29 April 2011

Fuji FP-3000B - North Pier Lighthouse

Recently I've been shooting with the Fuji-3000B using my Polaroid 250. I love the photos that I have been getting from this film and the flexibility that a 3000 ISO instant film provides. This is just one of the Fuji peel-a-part films, but it is definitely my favorite. It is also one of the few films left that leaves a paper negative, which can then be scanned and used to make prints from. I'll post an example of one of the negatives in a later post.
These photos, again, are from one of my recent weekend trips up to Erie. This lighthouse, located on the north pier of Presque Isle, is one that I have taken photos of many times before,  but it's the first time that I have shot it since I started using instant films. Oddly enough, these photos were actually taken around 4 in the afternoon, even though they happen to look a little like  evening/night shots.

You'll notice these photos are filled with flaws if you look at them fullsize, but I don't think it detracts from the look at all. Because we were out walking Presque Isle for a while, and I wanted to try and salvage the negative from these photos, I waited to peel them until we were somewhere I could let them dry. The additional time probably added to the darkness of the photos, and also caused them to stick to the negative when I did peel them, leaving some odd marks. There was also a problem with the first photo out of this pack, and in fixing it I obviously had some light leak in as well. But, again, it's these strange occurrences and problems are what make instant photography fun for me. Now a days people spend hours in post trying to emulate these kinds of errors and effects... I love seeing it happen naturally.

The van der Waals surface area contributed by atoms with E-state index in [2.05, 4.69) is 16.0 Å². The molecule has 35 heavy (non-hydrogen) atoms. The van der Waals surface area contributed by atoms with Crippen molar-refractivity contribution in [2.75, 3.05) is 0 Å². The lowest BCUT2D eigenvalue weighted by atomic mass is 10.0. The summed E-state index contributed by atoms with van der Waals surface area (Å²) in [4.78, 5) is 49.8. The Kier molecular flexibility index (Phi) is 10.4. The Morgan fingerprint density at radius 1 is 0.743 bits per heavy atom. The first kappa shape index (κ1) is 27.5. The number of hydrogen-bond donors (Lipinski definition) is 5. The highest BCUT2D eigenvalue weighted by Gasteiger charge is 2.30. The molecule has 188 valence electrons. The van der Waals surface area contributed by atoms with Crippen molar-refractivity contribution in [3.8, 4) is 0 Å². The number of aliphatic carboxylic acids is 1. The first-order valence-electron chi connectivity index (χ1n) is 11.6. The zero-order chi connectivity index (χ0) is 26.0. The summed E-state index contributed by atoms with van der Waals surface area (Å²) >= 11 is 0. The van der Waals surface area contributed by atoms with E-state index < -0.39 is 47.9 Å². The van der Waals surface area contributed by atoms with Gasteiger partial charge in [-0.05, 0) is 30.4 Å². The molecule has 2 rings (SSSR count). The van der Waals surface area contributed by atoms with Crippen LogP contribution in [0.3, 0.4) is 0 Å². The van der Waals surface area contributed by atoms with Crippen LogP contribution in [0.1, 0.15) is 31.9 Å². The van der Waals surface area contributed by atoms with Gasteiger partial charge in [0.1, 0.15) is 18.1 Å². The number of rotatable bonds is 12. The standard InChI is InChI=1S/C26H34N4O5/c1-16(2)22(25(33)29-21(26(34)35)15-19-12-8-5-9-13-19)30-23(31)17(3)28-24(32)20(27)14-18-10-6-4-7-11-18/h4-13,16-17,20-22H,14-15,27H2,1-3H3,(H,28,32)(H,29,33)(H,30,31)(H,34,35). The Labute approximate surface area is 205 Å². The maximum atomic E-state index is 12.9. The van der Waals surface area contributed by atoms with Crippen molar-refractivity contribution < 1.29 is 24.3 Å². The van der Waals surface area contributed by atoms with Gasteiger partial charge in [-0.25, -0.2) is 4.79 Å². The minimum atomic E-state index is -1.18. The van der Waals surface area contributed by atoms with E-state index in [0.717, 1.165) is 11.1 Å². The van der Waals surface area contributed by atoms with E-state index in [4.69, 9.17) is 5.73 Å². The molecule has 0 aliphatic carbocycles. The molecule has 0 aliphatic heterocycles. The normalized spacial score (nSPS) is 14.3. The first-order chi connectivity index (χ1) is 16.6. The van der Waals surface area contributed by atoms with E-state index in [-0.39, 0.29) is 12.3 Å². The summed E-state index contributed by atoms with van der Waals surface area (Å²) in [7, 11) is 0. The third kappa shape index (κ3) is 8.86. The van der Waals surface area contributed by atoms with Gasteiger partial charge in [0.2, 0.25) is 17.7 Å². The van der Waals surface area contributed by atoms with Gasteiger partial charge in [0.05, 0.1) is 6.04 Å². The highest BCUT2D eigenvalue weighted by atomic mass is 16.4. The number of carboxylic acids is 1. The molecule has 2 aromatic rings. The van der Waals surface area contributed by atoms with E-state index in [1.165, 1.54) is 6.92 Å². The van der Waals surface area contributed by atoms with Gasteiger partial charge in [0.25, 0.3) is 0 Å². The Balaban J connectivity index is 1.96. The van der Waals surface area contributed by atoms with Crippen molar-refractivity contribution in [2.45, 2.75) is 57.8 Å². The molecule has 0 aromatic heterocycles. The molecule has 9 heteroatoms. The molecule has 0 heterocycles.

1. Hi there,

    I ran across your blog when looking for info about the new TIP color film and when I saw the lighthouse photos, I realized who's blog it was. I've seen your work on Aperture Tremont's Flickr stream. Great stuff.

    Though I'm interested to see if you found out why these shots came out so dark. The fuji films are all self terminating so in theory it doesn't matter how long you wait, You can't really "push" process the film. Or at least that's been my experience in my short time with the Polaroid 250. Scanning the goop (the paper backing) is fun though. You get some great shadow detail out though it's more noisy. And this way I can give away the original to the person I photographed and still keep the negatives for scanning later. Apparently you can do something similar with the 100 speed film but you need to use a brush and bleach...

  2. I knew that the color was self terminating, but I wasn't entirely sure about the 3000b. I figured it would be. Either way, leaving it for too long does seem to make the print stick to the negative and become difficult to peel.

    So, as for why it came out so dark... I think it was probably just the metering of the camera and the light situation outside at the time. It was early afternoon, but there was also some storm clouds rolling in off the lake.

    This was one of my first packs of the 3000, so I really didn't know what to expect. I'd like to play around a little more with outdoor exposures and this high ISO film.